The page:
[vlc-devel] Endless buffer-way-too-late / audio, resampling loop
cs448 at cam.ac.uk
Tue May 29 16:42:12 CEST 2012
On 29/05/12 11:00, Rémi Denis-Courmant wrote:
> On Mon, 28 May 2012 18:31:34 +0100, Chris Smowton<cs448 at cam.ac.uk> wrote:
>> > Except tfor the mention of libmad of course. Then once dropping starts,
>> > we see an interesting pattern in which the 'resampling' events seem to
>> > make the situation worse (specific numbers made up):
> VLC upsamples when the audio output is late. If the decoder is on time,
> and only the output is late, that works, though it might cause pitch shift.
> If however the decoder is late also, then upsampling makes matters worse
> rather than better. That case is hopeless anyway.
I understand the output-late case you're trying to fix -- I guess this
is for an output with a slightly slow crystal which would otherwise
cause drift w.r.t. the video?
However I'm not sure I understand the "decoder is late also" case --
firstly, given that I was playing a file with no video, and so nothing
to synchronise against, what does it even mean for the decoder to be
late? Certainly it's late with respect to the arbitrary timescale VLC is
trying to make it conform to, but in this case surely the right thing to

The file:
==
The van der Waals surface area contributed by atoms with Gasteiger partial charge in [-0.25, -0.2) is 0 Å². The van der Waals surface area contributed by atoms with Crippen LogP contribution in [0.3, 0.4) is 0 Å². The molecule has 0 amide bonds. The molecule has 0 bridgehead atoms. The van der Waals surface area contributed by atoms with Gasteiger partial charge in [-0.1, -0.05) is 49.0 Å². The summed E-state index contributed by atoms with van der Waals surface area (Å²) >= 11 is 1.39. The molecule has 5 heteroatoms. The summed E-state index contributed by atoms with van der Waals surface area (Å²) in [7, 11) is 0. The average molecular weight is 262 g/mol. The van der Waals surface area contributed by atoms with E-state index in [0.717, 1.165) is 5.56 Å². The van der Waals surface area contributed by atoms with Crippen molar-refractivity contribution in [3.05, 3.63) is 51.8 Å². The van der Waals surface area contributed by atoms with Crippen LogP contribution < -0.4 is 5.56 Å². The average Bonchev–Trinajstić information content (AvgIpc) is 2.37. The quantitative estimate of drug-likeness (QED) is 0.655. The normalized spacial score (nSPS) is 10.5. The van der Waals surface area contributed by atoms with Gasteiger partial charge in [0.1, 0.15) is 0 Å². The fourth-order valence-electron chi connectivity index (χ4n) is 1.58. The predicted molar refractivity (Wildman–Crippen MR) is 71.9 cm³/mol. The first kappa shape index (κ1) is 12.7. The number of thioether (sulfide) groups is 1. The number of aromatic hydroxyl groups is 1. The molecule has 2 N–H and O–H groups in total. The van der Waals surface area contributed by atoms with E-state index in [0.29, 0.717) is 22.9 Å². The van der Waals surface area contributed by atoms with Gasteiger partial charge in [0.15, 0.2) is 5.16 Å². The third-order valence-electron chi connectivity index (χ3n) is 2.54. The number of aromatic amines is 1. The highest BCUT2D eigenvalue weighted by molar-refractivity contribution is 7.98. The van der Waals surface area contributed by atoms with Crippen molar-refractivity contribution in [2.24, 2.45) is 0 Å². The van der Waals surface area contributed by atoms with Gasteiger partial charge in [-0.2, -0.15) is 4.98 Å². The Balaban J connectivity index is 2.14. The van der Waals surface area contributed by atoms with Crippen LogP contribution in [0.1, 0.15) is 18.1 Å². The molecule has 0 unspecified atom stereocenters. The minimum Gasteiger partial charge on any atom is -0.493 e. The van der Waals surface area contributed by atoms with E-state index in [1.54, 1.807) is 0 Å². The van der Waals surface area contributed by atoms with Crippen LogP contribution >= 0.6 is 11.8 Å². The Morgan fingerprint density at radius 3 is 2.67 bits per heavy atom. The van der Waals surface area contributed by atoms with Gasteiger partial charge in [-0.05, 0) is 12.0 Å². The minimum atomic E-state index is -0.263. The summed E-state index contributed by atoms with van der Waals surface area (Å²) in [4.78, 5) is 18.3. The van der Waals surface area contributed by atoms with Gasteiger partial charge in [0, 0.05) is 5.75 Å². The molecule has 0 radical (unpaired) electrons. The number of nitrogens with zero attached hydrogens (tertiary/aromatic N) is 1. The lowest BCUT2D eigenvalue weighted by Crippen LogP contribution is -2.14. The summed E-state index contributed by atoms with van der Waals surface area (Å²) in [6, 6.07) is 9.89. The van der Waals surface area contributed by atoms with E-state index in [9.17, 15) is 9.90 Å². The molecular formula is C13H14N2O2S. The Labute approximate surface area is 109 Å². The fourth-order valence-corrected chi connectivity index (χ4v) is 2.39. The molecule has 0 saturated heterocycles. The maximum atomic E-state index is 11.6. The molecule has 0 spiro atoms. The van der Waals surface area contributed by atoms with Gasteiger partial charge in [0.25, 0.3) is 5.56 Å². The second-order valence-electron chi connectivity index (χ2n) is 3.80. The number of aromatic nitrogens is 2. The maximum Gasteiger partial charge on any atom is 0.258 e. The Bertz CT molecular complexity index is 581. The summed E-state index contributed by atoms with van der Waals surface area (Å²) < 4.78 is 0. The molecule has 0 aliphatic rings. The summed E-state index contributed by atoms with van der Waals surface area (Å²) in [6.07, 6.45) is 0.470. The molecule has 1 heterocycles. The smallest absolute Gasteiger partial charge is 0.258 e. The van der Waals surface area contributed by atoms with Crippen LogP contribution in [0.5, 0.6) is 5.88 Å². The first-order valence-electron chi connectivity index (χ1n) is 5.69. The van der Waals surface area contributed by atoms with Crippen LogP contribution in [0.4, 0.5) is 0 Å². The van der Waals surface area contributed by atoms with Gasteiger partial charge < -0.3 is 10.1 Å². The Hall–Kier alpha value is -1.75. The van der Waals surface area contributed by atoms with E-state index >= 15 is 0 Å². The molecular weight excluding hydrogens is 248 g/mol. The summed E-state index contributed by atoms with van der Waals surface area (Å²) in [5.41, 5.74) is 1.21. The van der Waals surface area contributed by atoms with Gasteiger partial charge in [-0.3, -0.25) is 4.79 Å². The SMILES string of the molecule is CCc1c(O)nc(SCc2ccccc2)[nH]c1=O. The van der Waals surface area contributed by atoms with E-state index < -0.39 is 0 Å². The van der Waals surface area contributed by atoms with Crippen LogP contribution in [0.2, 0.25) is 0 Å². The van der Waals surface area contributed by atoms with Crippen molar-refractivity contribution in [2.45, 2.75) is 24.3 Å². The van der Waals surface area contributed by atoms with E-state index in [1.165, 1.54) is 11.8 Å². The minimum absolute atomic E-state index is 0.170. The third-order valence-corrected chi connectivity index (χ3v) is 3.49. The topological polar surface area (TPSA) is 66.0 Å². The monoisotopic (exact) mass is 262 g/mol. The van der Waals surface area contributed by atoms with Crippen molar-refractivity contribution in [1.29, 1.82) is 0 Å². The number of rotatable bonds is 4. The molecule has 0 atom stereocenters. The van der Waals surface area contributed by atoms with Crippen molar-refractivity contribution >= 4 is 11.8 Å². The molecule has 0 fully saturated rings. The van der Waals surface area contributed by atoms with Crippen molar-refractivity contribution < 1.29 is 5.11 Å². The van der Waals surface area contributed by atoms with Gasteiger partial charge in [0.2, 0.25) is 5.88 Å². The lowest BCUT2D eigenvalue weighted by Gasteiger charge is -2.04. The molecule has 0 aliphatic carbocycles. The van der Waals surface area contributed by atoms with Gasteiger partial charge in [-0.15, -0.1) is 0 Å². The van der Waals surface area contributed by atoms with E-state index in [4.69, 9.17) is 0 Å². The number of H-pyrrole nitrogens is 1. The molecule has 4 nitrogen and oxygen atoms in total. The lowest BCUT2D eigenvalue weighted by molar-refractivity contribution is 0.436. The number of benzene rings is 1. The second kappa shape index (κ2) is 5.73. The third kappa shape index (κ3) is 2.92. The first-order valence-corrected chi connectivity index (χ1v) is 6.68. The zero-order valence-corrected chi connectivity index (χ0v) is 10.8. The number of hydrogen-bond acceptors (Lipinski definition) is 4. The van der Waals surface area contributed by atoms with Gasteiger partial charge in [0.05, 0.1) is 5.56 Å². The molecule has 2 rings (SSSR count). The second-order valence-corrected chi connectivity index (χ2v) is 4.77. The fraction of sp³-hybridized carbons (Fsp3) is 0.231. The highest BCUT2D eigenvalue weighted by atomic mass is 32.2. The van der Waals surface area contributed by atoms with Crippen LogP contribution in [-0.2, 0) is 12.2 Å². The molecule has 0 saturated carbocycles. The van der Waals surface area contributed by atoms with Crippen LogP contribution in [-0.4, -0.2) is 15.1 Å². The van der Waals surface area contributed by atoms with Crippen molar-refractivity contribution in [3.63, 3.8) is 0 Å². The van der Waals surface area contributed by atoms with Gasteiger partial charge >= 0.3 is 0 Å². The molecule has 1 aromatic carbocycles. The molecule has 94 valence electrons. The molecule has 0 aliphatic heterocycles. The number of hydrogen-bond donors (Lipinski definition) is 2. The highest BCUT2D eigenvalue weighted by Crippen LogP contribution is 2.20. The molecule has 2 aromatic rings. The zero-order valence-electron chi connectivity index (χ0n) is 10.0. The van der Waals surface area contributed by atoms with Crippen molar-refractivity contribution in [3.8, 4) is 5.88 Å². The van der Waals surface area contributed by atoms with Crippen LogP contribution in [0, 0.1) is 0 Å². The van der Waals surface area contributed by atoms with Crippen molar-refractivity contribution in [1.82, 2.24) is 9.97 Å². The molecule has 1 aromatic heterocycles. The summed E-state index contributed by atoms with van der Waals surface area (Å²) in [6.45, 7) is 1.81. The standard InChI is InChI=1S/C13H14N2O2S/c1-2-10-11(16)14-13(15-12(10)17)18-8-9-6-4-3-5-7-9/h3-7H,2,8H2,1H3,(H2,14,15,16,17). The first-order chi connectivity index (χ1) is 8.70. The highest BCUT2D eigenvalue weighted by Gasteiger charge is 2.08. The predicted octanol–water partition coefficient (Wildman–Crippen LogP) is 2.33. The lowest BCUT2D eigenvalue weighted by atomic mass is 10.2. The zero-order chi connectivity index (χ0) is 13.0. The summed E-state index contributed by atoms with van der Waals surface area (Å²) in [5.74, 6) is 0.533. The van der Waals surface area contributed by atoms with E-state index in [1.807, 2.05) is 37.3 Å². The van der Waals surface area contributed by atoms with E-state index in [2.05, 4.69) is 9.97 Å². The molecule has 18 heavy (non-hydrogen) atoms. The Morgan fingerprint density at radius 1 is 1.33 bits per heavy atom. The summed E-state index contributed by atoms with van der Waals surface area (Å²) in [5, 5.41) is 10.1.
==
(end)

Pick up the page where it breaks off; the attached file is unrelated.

do would be to reset the scale with respect to the buffer we're about to
Secondly, supposing there was video, then do I understand correctly that
the "buffer way too late" messages are throwing away audio that's being
delivered too late for the video, hoping that this will lead to the
codec catching up with the video? If so, why does the date_Move call get
made only *after* we've nearly caught up? Then when it is made, why does
it harm the situation? I guess I don't understand why this loop of
repeated failure is inevitable when one could just seek both streams to
a good point, allow both to fill their buffers and then resume playback?
> With ALSA, this problem is known to occur when using the PulseAudio ALSA
> plugin. The native PulseAudio output should be used instead. Maybe it also
> happens with other ALSA output plugins or drivers. In that case, I'd
> suggest you stash your hacks away, replace '#if 1' at
> modules/audio_output/alsa.c:448 with '#if 0' and recompile. Hopefully that
> works around the problem.
This is correct -- I was using the ALSA->PA bridge in order to work
caused terrible sound distortion using native PA. I've applied that
bug's suggested fix, and can now get reliable playback through the PA
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